Rumble also believes that although these new programs are often used to save labor costs and faculty time, the opposite often happens: “A high proportion of the costs of developing materials is labor costs. All the research shows that it takes more academic time to develop media that will occupy a student for one hour, than it takes to develop a one-hour lecture—although how much more time is difficult to quantify. Sparkes reckoned that it took from 2 to 10 hours to prepare a lecture, from 1 to 10 hours to prepare a small group session, and from 3 to 10 hours to prepare a video-tape lecture; however, it took at least 50 to 100 academic hours to prepare a teaching text, 100 hours to prepare a television broadcast, 200 hours to develop computer-aided learning, and 300 hours to develop interactive materials—to which in all cases one needed to add the time of technical support staff.” There are thus a lot of hidden costs involved in developing online courses, and these expenses rarely show up in presentations on the cost-effectiveness of computer-mediated education.

Universities also sometimes underestimate the expenses related to delivering online courses: “In general none of the studies undertaken to date adequately factor in the costs of overheads. Although, the costs of putting in equipment directly associated with the projects (e.g., servers) are usually taken into account, as are the costs of software licenses, college operating budgets do not usually reflect the full costs of maintaining networked services.” It turns out that it is very hard to calculate the total cost of software licenses, network maintenance, and equipment for online programs, so universities simply make a guess and present it as a fact.

Furthermore, universities have a hard time predicting the number of staff and administrators they will need for a new online program: “Much depends on the context—the time spent agreeing that a group of enthusiasts can develop a project will be very different to that required to change an institution’s direction. Indeed, developing an IT [information technology] strategy is likely to be expensive.” One thing that we can be sure of is that the use of online courses drives up the cost of administration and staff while further squeezing instructional budgets. I hope to make this argument to the Regents and Governor Brown to show them the folly of the online fiscal panacea.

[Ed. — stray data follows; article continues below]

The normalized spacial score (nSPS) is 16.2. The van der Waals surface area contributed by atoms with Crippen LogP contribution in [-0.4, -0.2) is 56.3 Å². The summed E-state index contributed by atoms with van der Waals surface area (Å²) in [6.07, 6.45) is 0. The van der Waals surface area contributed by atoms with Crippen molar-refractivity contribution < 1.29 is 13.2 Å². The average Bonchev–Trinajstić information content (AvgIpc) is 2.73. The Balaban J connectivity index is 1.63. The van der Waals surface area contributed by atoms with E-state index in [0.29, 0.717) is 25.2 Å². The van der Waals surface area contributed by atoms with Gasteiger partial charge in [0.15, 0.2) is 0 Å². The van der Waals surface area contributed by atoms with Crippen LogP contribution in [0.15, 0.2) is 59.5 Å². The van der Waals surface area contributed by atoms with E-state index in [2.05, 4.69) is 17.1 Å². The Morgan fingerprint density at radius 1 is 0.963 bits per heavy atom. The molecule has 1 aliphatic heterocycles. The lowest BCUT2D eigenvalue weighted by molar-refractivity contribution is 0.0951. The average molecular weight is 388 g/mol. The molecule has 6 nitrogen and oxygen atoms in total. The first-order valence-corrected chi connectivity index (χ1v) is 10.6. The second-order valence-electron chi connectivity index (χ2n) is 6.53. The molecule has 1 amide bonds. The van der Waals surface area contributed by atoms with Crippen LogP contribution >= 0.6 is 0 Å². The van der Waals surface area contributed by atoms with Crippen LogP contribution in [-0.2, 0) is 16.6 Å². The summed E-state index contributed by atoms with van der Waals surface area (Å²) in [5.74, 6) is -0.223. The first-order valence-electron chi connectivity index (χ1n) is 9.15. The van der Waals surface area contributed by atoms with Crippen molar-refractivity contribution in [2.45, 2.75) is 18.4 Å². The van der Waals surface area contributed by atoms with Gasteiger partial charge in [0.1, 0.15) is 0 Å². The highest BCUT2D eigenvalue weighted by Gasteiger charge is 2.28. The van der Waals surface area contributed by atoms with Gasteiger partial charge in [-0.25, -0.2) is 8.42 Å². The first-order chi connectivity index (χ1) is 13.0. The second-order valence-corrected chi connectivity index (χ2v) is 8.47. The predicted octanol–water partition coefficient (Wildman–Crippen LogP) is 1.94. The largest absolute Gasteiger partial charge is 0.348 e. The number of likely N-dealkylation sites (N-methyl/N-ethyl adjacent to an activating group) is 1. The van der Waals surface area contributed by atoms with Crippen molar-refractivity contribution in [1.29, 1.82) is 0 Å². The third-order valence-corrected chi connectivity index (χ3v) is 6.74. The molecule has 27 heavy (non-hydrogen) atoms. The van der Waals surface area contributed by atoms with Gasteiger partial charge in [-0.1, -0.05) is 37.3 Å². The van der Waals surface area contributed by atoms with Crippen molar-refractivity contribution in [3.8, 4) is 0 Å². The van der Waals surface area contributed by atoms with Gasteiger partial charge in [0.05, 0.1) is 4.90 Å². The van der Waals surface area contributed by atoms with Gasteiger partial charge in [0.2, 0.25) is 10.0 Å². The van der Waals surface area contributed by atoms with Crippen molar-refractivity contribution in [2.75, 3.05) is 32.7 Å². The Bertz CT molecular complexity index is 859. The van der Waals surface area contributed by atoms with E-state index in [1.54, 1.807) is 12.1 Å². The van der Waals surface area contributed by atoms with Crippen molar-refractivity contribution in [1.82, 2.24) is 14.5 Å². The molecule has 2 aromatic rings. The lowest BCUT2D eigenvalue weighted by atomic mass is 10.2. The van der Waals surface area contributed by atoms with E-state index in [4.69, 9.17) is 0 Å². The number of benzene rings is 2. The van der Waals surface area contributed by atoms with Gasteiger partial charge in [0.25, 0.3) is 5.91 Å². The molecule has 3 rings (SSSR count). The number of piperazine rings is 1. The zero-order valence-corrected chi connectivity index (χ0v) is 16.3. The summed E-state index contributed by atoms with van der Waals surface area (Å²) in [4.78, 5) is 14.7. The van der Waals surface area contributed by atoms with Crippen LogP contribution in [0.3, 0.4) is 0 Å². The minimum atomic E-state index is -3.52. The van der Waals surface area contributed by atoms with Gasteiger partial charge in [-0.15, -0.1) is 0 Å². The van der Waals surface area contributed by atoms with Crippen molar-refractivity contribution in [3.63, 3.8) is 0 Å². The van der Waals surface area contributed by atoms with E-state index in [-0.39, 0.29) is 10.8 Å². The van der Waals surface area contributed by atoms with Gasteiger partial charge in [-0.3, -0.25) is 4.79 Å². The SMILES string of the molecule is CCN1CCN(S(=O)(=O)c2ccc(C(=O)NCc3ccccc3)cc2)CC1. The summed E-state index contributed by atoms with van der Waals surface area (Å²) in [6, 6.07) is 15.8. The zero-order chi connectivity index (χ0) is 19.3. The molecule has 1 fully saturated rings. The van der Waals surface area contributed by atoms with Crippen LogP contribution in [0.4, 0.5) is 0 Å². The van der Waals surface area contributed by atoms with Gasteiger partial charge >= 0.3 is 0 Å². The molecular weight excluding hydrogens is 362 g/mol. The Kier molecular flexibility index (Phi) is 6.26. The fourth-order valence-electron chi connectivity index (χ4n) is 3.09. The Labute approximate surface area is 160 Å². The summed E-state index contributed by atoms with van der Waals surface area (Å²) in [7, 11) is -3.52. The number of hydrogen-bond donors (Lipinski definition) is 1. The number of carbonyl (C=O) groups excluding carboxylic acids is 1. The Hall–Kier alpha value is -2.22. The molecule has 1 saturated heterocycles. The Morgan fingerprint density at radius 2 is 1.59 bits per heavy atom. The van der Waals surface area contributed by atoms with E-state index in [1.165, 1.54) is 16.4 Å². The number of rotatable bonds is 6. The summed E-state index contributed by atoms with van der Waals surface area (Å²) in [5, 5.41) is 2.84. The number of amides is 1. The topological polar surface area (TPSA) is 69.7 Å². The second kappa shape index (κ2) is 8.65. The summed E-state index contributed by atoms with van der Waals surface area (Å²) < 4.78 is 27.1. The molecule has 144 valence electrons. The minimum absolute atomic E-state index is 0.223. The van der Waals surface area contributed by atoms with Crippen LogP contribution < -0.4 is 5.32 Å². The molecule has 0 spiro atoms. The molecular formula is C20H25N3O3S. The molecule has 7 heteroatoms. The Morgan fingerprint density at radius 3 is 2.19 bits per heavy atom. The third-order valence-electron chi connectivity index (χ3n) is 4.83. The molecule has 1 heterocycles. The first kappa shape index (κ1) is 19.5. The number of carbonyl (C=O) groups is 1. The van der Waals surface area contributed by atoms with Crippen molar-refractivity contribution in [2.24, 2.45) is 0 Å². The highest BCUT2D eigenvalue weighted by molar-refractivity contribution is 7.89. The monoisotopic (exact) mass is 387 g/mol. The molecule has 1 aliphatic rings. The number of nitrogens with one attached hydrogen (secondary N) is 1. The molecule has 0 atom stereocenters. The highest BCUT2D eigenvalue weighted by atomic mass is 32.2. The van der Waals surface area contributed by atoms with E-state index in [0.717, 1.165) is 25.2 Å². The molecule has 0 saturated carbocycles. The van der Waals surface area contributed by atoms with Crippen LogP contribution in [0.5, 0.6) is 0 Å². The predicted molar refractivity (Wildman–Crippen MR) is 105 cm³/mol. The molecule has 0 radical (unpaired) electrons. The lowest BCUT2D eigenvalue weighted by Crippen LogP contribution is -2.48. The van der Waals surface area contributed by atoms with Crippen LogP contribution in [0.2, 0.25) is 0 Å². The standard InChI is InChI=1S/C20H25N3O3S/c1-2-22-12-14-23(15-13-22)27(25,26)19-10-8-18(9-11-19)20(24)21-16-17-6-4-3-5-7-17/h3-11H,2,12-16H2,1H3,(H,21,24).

Thursday, November 15, 2012

The UC Regents, Governor Brown, and the Online Hail Mary

During the most recent UC Regents meeting, one theme that continued to raise its ugly head was the specter of online education as the great economic cure for all that ails the university. The UCLA Faculty Association blog gives the following summary: “Regents chair Lansing pushed for more progress on online education. Others, including Lt. Gov. Newsom, were also impatient about UC progress on online education. One of the student reps was not so convinced that online education was quite the panacea that some Regents seemed to think . . . Governor Brown reflected on the discussion of online education. Tradition is a Good Thing but UC might be going the way of the Post Office and print newspapers in the face of digital developments. The proposed UC budget would increase by 9% and unless there are tuition increases the state can’t afford such projections. UC has to assume budget squeezes and find new ways to deliver services. Maybe this is more threatening than when the Regents faced Angela Davis teaching on a campus. Why can’t the Regents have experts come and talk about such matters at the next meeting? Lansing agreed to that idea and it was ordered. Lt. Gov. Newsom (if I recognized his voice) seemed to want to help design the session. Provost Dorr was criticized for not moving the online matter along faster. Chancellor Birgeneau of Berkeley said that in fact we are well engaged in online education and that the Regents seem unaware of it. (“We are leading the world.”) Gov. Brown pointed out that the Berkeley examples are not for credit. There was back and forth about what was for credit and what wasn’t. It was decided that the presentation for the next meeting will also include what UC is doing now on online education.” So it looks like the next Regents meeting will contain a presentation and discussion of the current state of the online project and what we can expect in the future for UC digital education.